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The Future of Freedom: Illiberal Democracy at Home and Abroad by Fareed Zakaria
Polyarchy by Robert Dahl
The Nazi Seizure of Power by William Sheridan Allen
Terror and Liberalism by Paul Berman
The Moon Is Down by John Steinbeck
Archbishop Desmond Tutu has written an interesting opinion piece in the International Herald Tribune about the similarities of apartheid in South Africa and the Israeli treatment of Palestinians in the occupied territories. He argues that just as the end of apartheid needed an overwhelming moral disapproval, so does the Israeli actions in Palestine. Not until Palestinians are seen as equal people worthy of their own voice due to international moral judgement, will any peace be possible. Tutu argues that an end of apartheid in South Africa was a major step in international pressure and the Israeli-Palestinian conflict can't be resolved until the same sort of moral pressure is applied on Israel.
During apartheid the South African government claimed to be providing everything necessary for blacks, but it made it such that nothing was actually available because of road blocks and strategic hassles. Israel does much of the same thing in the West Bank and Gaza. While Israel offered Arafat something like 99% of what he demanded for peace in terms of land, much of it was broken up by huge Israeli roads that effectively made all of that land stagnant for economic growth. Physical loss of land is replaced with economic suffication. Such treatment should not be tolerated by the international community.
This article gave me a laugh for its titles for various administration officials. John Ashcroft as "Minister of Fear" and Ari Fleischer as "Minister of Propoganda" are titles that, I think, should be used much more frequently. Mockery can often be the best outlet for the truth.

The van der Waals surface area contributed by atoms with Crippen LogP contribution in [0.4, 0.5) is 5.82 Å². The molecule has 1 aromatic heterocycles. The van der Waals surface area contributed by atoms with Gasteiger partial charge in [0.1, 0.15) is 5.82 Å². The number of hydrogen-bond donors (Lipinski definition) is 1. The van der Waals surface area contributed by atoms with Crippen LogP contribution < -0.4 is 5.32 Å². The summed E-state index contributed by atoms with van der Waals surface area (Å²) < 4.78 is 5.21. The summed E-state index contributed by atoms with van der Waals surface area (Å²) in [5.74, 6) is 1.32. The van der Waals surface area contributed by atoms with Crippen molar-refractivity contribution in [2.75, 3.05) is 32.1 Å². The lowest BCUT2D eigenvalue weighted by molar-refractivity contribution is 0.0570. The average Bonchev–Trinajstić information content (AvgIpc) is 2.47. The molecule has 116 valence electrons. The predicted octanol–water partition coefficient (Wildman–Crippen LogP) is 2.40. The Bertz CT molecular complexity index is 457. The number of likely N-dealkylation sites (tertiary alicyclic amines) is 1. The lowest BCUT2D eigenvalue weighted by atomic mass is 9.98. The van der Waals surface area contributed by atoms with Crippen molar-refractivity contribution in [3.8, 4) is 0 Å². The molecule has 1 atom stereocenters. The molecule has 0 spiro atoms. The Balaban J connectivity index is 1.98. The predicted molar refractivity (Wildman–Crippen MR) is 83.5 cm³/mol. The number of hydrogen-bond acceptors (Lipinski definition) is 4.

Here's an article that sorts out what the government's real problem is. William Safire attempts to focus on how hindsight can, and should, benefit us in the future. He writes: "Publicity about how great we are now is being used to overwhelm publicity about how dismal we were last year." This is the exact thing that is going on right now. Every time blame starts to shift towards the government, a miraculous new burst of threats and subsequent warnings go public to divert attention to panic mode. FBI lapses come public and the next day we get word that the Golden Gate Bridge, Empire State Building, and every other landmark in the country are "more than likely" to be attacked. Stop it! Stop insulting our intelligence. Granted, almost 50% of the nation was ignorant enough to elect a clueless president, but cmon. Give us some credit. We all see the pattern of blame and divert. We're not being fooled.
The other op-ed column from the New York Times today also argues this point. In it Bob Herbert stresses that more information from the Bush administration is needed and respect for our intelligence should be required. He eloquently states:
"The periodic terror-related announcements by top Bush administration officials often seem calculated not to educate or to illuminate, but rather to frighten the public and intimidate the political opposition. That is not acceptable in a free society. Despite the preferences of the administration, which likes to operate behind closed doors with the windows shut and the shades drawn, the public has a right to more information, not less."